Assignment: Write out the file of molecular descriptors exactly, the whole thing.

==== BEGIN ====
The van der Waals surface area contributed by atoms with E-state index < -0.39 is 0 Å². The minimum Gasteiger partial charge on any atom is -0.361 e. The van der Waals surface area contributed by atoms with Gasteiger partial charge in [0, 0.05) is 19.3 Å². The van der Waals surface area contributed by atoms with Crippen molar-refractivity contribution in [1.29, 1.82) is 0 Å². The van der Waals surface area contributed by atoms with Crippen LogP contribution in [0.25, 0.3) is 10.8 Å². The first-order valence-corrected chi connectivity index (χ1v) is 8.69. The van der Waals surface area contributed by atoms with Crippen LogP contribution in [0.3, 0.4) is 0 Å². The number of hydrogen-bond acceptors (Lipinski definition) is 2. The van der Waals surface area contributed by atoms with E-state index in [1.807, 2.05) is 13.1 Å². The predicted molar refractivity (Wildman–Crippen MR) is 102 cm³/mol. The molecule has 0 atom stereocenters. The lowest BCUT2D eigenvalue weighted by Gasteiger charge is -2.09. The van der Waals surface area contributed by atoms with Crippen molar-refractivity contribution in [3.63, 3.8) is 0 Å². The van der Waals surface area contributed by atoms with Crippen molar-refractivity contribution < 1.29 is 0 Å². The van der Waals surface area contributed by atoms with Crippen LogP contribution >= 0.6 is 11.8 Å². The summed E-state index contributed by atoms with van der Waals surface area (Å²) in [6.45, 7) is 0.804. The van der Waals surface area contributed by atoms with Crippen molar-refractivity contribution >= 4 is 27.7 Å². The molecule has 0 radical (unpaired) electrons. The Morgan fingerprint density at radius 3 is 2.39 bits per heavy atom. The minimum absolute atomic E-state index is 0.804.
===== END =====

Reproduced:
The van der Waals surface area contributed by atoms with E-state index < -0.39 is 0 Å². The minimum Gasteiger partial charge on any atom is -0.361 e. The van der Waals surface area contributed by atoms with Gasteiger partial charge in [0, 0.05) is 19.3 Å². The van der Waals surface area contributed by atoms with Crippen molar-refractivity contribution in [1.29, 1.82) is 0 Å². The van der Waals surface area contributed by atoms with Crippen LogP contribution in [0.25, 0.3) is 10.8 Å². The first-order valence-corrected chi connectivity index (χ1v) is 8.69. The van der Waals surface area contributed by atoms with Crippen LogP contribution in [0.3, 0.4) is 0 Å². The number of hydrogen-bond acceptors (Lipinski definition) is 2. The van der Waals surface area contributed by atoms with E-state index in [1.807, 2.05) is 13.1 Å². The predicted molar refractivity (Wildman–Crippen MR) is 102 cm³/mol. The molecule has 0 atom stereocenters. The lowest BCUT2D eigenvalue weighted by Gasteiger charge is -2.09. The van der Waals surface area contributed by atoms with Crippen molar-refractivity contribution in [3.63, 3.8) is 0 Å². The van der Waals surface area contributed by atoms with Crippen molar-refractivity contribution < 1.29 is 0 Å². The van der Waals surface area contributed by atoms with Crippen LogP contribution >= 0.6 is 11.8 Å². The summed E-state index contributed by atoms with van der Waals surface area (Å²) in [6.45, 7) is 0.804. The van der Waals surface area contributed by atoms with Crippen molar-refractivity contribution >= 4 is 27.7 Å². The molecule has 0 radical (unpaired) electrons. The Morgan fingerprint density at radius 3 is 2.39 bits per heavy atom. The minimum absolute atomic E-state index is 0.804.